Studs’ Place is the first installment of the Chicago Television Project and will be followed in April by Bozo’s Circus. Pocket Guide to Hell is a series of interactive walks, talks, and reenactments dealing with Chicago’s past. Recent events include the Studs Terkel 100th Birthday Party at the Newberry, Behind the Scenes with the Mediums at the Chicago Cultural Center, and The Compass Players Revisited at Jimmy’s Woodlawn Tap.

“Studs’ Place Revisited,” directed by Meredith Milliron

Studs' Place

Paul Durica at Studs' Place Revisited

Studs Place Screening

Studs Place Meredith Milliron

Studs Place Cast

Studs Place Scott Priz

Fort Dearborn Memorial Walk

Fort Dearborn 200th Anniversary Memorial Walk
Wednesday, August 15, 2012
7 PM
360 N Michigan
London Guarantee Building

On August 15, 1812 the 54 soldiers under the command of Nathan Heald, as well
as a dozen militiamen, 9 women, and 18 children, left Fort Dearborn on a forced
evacuation to Fort Wayne in Indiana.

They followed the coastline of Lake Michigan, making it about a mile and a half
before being attacked by a band of Potawatomi. In the resulting conflict, which
lasted 15 minutes, 26 soldiers died, the entire militia was wiped out, and 7 of the
women and 12 of the children lost their lives. The survivors were taken prisoner.

The Fort Dearborn Massacre, as it was then called, is a founding act of violence in
Chicago history. It is memorialized in plaques on the sidewalk, on the Michigan
Avenue Bridge House, and as the last star added to the Chicago flag in 1939.

Wednesday, April 15, 2012 marks the 200th anniversary of the conflict. Violence
continues to mar Chicago’s story. In July 38 people died as a result of gunfire, and
the homicide rate in Chicago in 2012 exceeds the number of American military
deaths in Afghanistan during the same period.

On the 200th anniversary, I will walk the original path from Fort Dearborn to the site
of the conflict. Along the way, I will pause to talk about the city’s problematic past
but also to discuss its present.

The route is 2.2 miles. Bring comfortable shoes and hydration. There will be
periodic stops. The event is FREE.

Fort Deaborn Memorial Walk

The Haymarket Reenactment

125th Anniversary Full-scale Haymarket Reenactment

In 1886, many Americans labored 14 hours days, 6 days a week, for wages that couldn’t support a family. On May 1st, workers across the country went on strike for an 8 hour day – and in Chicago on May 4th, the fight led to a bomb being thrown, 8 police dying, and 8 labor leaders going on trial. The incident divided the country and continues to be debated but also led to May Day, the international labor holiday on May 1st.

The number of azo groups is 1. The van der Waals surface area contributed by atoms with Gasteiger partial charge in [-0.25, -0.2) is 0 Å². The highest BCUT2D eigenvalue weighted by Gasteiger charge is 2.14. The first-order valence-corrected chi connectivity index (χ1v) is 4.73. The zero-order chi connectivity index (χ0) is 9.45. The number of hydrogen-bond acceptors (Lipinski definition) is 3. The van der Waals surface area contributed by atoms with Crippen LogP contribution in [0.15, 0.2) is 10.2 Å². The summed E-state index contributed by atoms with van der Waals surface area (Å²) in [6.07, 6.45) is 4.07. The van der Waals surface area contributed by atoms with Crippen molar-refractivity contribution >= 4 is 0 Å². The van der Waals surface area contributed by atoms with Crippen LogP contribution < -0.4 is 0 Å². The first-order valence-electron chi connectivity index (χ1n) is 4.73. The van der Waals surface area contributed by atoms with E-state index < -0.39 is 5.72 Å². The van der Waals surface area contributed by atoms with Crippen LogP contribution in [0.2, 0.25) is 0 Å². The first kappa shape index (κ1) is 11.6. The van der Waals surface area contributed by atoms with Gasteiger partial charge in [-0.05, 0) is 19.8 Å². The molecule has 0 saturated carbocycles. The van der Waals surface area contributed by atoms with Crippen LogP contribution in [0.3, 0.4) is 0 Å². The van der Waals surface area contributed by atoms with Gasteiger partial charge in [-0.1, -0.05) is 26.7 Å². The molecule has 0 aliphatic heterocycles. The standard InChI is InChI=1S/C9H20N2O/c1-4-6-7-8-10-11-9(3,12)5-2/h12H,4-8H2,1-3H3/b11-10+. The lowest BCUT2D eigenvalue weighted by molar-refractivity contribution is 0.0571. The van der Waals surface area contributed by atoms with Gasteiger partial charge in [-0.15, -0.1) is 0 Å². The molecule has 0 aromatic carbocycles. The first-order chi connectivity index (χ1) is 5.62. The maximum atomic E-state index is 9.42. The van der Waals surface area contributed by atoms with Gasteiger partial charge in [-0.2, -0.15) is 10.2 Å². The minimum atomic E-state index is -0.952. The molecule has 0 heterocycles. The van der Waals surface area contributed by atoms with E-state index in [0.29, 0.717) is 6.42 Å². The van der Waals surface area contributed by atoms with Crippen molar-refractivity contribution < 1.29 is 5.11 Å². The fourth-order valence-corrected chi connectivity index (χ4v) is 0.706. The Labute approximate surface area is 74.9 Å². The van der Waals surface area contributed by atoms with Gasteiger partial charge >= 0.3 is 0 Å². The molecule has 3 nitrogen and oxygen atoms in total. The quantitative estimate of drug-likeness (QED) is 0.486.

MAIN CAST: Pete Crowley, Drew Dir, Michelle Faust, Nick Fraccaro, Ingrid Haftel, Mason Johnson, Matt LaPierre, Lydia Laurenson, Matt Malooly, Ed Marszewski, Kenneth Morrison, Steve Mosqueda, Kevin Robinson, Tim Samuelson, Brant Veilleux, Nat Ward, and Alma Washington.
POLICE: The Nightingale, Public Media Institute, Columbia College’s Center for Book & Paper Arts, the University of Chicago’s Chicago Studies Program, Newberry Library, Chicago Underground Library, Anatomy Collective, Homeroom, The Chicagoan, Dance Dance Party Party, Jane Addams Hull-House Museum, featherproof books, Literacy Works, University of Chicago’s Graduate Students United, The Hideout, ACM, The Op Shop, Green Lantern, Quimby’s, plus cartoonists (Capt. Laura Park), comedians (Capts. Seth Dodson and Emerson Dameron), visual artists (Capt. Sayward Schoonmaker), writers (Capt. Fred Sasaki), and generally wonderful people (Capts. James Tate, Joe Klinger, L. Wyatt)
MUSIC: Jamie Albert, Environmental Encroachment, Bucky Halker, and Jon Langford
PARTNERS: The Illinois Labor History Society, Haymarket Pub & Brewery, Fulton River District Association, The Scherer Center for the Study of American Culture, Drinking & Writing Theater, and the VERSION Arts Festival.
PROPS: Michelle Faust, Kenneth Morrison, and Nat Ward
ART: Zach Dodson, April Sheridan, and Christopher T. Wood
SPECIAL THANKS: Kickstarter Supporters, Jerry Boyle, Mairead Case, Jacob Knabb, and Ivan Ross.

Haymarket 1

Haymarket 2

Haymarket 3

Haymarket 5

Haymarket 6